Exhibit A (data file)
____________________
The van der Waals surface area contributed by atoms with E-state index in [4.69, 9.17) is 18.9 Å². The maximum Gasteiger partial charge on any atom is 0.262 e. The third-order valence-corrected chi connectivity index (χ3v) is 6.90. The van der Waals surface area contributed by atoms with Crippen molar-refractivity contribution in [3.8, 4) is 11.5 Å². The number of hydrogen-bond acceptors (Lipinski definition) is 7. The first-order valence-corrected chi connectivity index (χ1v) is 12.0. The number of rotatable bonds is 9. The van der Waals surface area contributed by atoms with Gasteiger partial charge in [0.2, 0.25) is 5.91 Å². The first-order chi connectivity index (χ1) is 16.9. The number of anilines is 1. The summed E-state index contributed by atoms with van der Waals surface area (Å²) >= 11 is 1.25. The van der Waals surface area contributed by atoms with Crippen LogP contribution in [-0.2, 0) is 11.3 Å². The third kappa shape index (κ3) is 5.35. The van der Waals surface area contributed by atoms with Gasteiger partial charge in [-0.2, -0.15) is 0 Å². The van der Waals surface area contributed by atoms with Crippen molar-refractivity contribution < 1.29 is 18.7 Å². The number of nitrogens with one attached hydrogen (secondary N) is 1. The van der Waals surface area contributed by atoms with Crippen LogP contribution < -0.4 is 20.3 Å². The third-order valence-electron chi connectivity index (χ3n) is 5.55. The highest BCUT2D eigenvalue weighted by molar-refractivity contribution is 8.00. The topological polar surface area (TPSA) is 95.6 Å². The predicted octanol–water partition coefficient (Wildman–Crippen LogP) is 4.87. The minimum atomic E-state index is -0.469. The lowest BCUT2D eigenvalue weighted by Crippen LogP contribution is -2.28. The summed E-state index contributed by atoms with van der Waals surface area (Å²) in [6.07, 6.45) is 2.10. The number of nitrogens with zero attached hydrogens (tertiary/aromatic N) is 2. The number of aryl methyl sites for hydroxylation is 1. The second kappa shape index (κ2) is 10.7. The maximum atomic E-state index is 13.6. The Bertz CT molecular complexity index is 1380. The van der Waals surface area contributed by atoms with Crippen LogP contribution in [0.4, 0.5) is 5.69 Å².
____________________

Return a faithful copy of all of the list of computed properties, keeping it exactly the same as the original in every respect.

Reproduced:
The van der Waals surface area contributed by atoms with E-state index in [4.69, 9.17) is 18.9 Å². The maximum Gasteiger partial charge on any atom is 0.262 e. The third-order valence-corrected chi connectivity index (χ3v) is 6.90. The van der Waals surface area contributed by atoms with Crippen molar-refractivity contribution in [3.8, 4) is 11.5 Å². The number of hydrogen-bond acceptors (Lipinski definition) is 7. The first-order valence-corrected chi connectivity index (χ1v) is 12.0. The number of rotatable bonds is 9. The van der Waals surface area contributed by atoms with Gasteiger partial charge in [0.2, 0.25) is 5.91 Å². The first-order chi connectivity index (χ1) is 16.9. The number of anilines is 1. The summed E-state index contributed by atoms with van der Waals surface area (Å²) >= 11 is 1.25. The van der Waals surface area contributed by atoms with Crippen LogP contribution in [-0.2, 0) is 11.3 Å². The third kappa shape index (κ3) is 5.35. The van der Waals surface area contributed by atoms with Gasteiger partial charge in [-0.2, -0.15) is 0 Å². The van der Waals surface area contributed by atoms with Crippen molar-refractivity contribution < 1.29 is 18.7 Å². The number of nitrogens with one attached hydrogen (secondary N) is 1. The van der Waals surface area contributed by atoms with Crippen LogP contribution < -0.4 is 20.3 Å². The third-order valence-electron chi connectivity index (χ3n) is 5.55. The highest BCUT2D eigenvalue weighted by molar-refractivity contribution is 8.00. The topological polar surface area (TPSA) is 95.6 Å². The predicted octanol–water partition coefficient (Wildman–Crippen LogP) is 4.87. The minimum atomic E-state index is -0.469. The lowest BCUT2D eigenvalue weighted by Crippen LogP contribution is -2.28. The summed E-state index contributed by atoms with van der Waals surface area (Å²) in [6.07, 6.45) is 2.10. The number of nitrogens with zero attached hydrogens (tertiary/aromatic N) is 2. The number of aryl methyl sites for hydroxylation is 1. The second kappa shape index (κ2) is 10.7. The maximum atomic E-state index is 13.6. The Bertz CT molecular complexity index is 1380. The van der Waals surface area contributed by atoms with Crippen LogP contribution in [0.4, 0.5) is 5.69 Å².